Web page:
Australian deputy prime minister under citizenship cloud
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CANBERRA, Australia — Australia's deputy prime minister on Monday became the latest lawmaker to reveal he might have breached a
Barnaby Joyce told Parliament he would become the fifth lawmaker to be referred to the High Court since last month for scrutiny over whether he was entitled to remain in Parliament.
Joyce, who leads the conservative Nationals minor coalition party, said he had legal advice that he would be cleared by the court and would not stand down from Cabinet.
The 116-year-old section of the constitution that bans dual nationals is taking an extraordinary toll on the finely balanced Parliament elected in July last year. Before the careers of five came under a cloud since July, only two elected lawmakers were caught. Both were elected in the late 1990s and were quickly disqualified by the High Court, the first over New Zealand citizenship and the second for being British.
Critics of the
If Joyce was disqualified, Prime Minister Malcolm Turnbull's
Joyce said he was notified by the New Zealand High Commission on Thursday that the New Zealand government had discovered "I may be a citizen by descent of New Zealand."
"Needless to say, I was shocked to receive this information," said Joyce, whose father migrated from New Zealand in 1947. Joyce was born in Australia in 1967.
New Zealand Prime Minister Bill English said he was told last week that Joyce was a New Zealand citizen.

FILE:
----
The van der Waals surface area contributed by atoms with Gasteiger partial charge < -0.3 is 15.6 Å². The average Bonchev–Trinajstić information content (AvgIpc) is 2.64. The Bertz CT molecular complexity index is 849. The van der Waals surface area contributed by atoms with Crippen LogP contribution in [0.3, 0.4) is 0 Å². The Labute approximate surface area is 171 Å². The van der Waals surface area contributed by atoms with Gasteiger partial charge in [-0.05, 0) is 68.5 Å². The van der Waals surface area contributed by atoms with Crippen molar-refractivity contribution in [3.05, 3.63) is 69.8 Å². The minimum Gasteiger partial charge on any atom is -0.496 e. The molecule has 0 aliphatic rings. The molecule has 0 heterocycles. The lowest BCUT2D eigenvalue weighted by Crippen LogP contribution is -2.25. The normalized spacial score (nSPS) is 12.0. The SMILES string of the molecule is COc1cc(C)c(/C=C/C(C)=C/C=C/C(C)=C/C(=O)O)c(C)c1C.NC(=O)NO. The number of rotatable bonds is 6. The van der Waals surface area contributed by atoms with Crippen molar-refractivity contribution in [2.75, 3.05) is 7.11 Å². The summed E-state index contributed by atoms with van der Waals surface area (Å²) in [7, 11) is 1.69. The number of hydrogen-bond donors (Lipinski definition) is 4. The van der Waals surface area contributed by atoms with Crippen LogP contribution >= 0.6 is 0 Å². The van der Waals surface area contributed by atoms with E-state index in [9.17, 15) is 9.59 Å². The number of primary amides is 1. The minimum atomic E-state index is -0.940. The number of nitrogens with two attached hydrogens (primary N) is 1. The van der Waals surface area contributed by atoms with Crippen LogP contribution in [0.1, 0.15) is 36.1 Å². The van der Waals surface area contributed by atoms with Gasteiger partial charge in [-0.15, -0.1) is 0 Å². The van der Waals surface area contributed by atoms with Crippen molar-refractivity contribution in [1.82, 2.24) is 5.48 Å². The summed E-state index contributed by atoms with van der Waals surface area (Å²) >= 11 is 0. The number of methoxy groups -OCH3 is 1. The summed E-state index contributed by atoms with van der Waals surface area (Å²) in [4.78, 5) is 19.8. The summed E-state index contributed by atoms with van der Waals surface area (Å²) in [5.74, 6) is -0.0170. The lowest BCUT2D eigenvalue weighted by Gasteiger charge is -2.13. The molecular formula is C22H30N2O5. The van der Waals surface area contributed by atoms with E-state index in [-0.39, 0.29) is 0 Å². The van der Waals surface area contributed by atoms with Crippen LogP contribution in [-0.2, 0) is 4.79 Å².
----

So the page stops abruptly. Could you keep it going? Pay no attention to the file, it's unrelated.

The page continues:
"Unwittingly or not, he's (Joyce) a New Zealand citizen and then it's a matter for the Australian system to decide how Australian law applies in his case and how they deal with the issue," English said.
The Australian opposition demanded that the government refuse to accept Joyce's vote in Parliament and dump him from Cabinet until the court resolved his status. But Turnbull said he was confident that Joyce was eligible to sit in Parliament.
"We did not refer this matter to the court because of any doubt about the Member for New England's (Joyce's) position, but because of the need, plainly in the public interest, to give the court the opportunity to clarify the operation of the section (of the constitution) so important to the operation of our Parliament," Turnbull told Parliament.
The citizenship crisis first took hold in Parliament when two minor Greens party senators, Scott Ludlam and Larissa Waters, quit days apart after discovering they were still citizens of their birth countries. Ludlam was born in New Zealand and Waters was born in Canada. Both left as children and made no efforts to secure citizenship other than Australian.
Turnbull accused the Greens of "incredible sloppiness" in vetting candidates, before senior government minister Matt Canavan announced that he had discovered he was Italian.
Australia-born Canavan, who said his mother applied for his Italian citizenship without his permission when he was aged 25, stood down as resources minister, but said he was staying in the Senate unless the court declares them ineligible.
Joyce temporarily shouldered Canavan's portfolio and became a vocal supporter of his Nationals colleague.
New Zealand Minister of Internal Affairs Peter Dunne said that under the 1948 New Zealand Citizenship Act, every person born outside of New Zealand to a parent who was a New Zealand citizen by birth was automatically a New Zealand citizen.
"The problem is not with the New Zealand citizenship laws but rather with the Australian constitution," Dunne said.
Last week, anti-immigration, anti-Muslim party One Nation Sen. Malcolm Roberts was referred to the High Court after he revealed that he only received written confirmation that he was not a British citizen five months after he was elected in July last year.
Associated Press writer Nick Perry, in Wellington, New Zealand, contributed to this report